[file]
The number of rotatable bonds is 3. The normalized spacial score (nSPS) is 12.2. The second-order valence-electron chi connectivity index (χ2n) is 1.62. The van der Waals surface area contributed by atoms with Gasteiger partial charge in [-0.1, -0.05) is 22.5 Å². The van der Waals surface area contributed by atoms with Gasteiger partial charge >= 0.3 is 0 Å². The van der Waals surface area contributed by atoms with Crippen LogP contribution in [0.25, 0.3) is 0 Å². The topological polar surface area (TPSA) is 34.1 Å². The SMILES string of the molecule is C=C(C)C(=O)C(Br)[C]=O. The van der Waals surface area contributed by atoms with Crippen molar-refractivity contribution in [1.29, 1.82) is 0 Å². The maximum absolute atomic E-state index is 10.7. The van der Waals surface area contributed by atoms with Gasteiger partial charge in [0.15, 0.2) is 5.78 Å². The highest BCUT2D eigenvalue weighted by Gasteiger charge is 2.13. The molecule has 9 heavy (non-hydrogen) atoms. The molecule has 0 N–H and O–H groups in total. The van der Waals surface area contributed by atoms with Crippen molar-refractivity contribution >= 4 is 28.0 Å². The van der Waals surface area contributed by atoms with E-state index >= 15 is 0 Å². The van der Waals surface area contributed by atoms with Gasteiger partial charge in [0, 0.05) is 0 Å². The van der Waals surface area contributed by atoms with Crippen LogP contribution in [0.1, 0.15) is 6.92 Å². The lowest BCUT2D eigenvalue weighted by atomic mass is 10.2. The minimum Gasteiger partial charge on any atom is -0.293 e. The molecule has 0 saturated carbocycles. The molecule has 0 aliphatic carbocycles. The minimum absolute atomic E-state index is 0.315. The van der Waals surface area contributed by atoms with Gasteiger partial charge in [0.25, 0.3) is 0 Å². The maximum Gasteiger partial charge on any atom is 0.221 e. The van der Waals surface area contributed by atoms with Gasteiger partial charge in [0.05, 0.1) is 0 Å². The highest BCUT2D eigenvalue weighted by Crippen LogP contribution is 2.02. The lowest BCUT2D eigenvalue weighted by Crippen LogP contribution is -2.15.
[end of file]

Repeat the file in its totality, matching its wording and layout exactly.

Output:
The number of rotatable bonds is 3. The normalized spacial score (nSPS) is 12.2. The second-order valence-electron chi connectivity index (χ2n) is 1.62. The van der Waals surface area contributed by atoms with Gasteiger partial charge in [-0.1, -0.05) is 22.5 Å². The van der Waals surface area contributed by atoms with Gasteiger partial charge >= 0.3 is 0 Å². The van der Waals surface area contributed by atoms with Crippen LogP contribution in [0.25, 0.3) is 0 Å². The topological polar surface area (TPSA) is 34.1 Å². The SMILES string of the molecule is C=C(C)C(=O)C(Br)[C]=O. The van der Waals surface area contributed by atoms with Crippen molar-refractivity contribution in [1.29, 1.82) is 0 Å². The maximum absolute atomic E-state index is 10.7. The van der Waals surface area contributed by atoms with Gasteiger partial charge in [0.15, 0.2) is 5.78 Å². The highest BCUT2D eigenvalue weighted by Gasteiger charge is 2.13. The molecule has 9 heavy (non-hydrogen) atoms. The molecule has 0 N–H and O–H groups in total. The van der Waals surface area contributed by atoms with Crippen molar-refractivity contribution >= 4 is 28.0 Å². The van der Waals surface area contributed by atoms with E-state index >= 15 is 0 Å². The van der Waals surface area contributed by atoms with Gasteiger partial charge in [0, 0.05) is 0 Å². The van der Waals surface area contributed by atoms with Crippen LogP contribution in [0.1, 0.15) is 6.92 Å². The lowest BCUT2D eigenvalue weighted by atomic mass is 10.2. The minimum Gasteiger partial charge on any atom is -0.293 e. The molecule has 0 saturated carbocycles. The molecule has 0 aliphatic carbocycles. The minimum absolute atomic E-state index is 0.315. The van der Waals surface area contributed by atoms with Gasteiger partial charge in [0.25, 0.3) is 0 Å². The maximum Gasteiger partial charge on any atom is 0.221 e. The van der Waals surface area contributed by atoms with Gasteiger partial charge in [0.05, 0.1) is 0 Å². The highest BCUT2D eigenvalue weighted by Crippen LogP contribution is 2.02. The lowest BCUT2D eigenvalue weighted by Crippen LogP contribution is -2.15.